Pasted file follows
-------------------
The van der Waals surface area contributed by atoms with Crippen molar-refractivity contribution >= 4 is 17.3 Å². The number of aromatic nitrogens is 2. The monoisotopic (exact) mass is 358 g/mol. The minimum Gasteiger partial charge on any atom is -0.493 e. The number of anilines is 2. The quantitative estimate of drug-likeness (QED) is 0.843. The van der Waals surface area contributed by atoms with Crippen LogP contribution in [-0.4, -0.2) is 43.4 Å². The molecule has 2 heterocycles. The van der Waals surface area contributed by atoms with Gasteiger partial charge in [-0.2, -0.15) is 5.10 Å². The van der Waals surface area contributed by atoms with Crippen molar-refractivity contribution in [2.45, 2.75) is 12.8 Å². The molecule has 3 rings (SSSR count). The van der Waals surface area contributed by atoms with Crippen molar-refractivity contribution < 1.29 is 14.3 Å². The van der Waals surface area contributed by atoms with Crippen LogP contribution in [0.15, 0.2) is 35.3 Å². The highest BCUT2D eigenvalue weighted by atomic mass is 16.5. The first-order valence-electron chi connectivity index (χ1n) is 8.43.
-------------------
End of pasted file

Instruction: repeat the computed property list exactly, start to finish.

The van der Waals surface area contributed by atoms with Crippen molar-refractivity contribution >= 4 is 17.3 Å². The number of aromatic nitrogens is 2. The monoisotopic (exact) mass is 358 g/mol. The minimum Gasteiger partial charge on any atom is -0.493 e. The number of anilines is 2. The quantitative estimate of drug-likeness (QED) is 0.843. The van der Waals surface area contributed by atoms with Crippen LogP contribution in [-0.4, -0.2) is 43.4 Å². The molecule has 2 heterocycles. The van der Waals surface area contributed by atoms with Gasteiger partial charge in [-0.2, -0.15) is 5.10 Å². The van der Waals surface area contributed by atoms with Crippen molar-refractivity contribution in [2.45, 2.75) is 12.8 Å². The molecule has 3 rings (SSSR count). The van der Waals surface area contributed by atoms with Crippen molar-refractivity contribution < 1.29 is 14.3 Å². The van der Waals surface area contributed by atoms with Crippen LogP contribution in [0.15, 0.2) is 35.3 Å². The highest BCUT2D eigenvalue weighted by atomic mass is 16.5. The first-order valence-electron chi connectivity index (χ1n) is 8.43.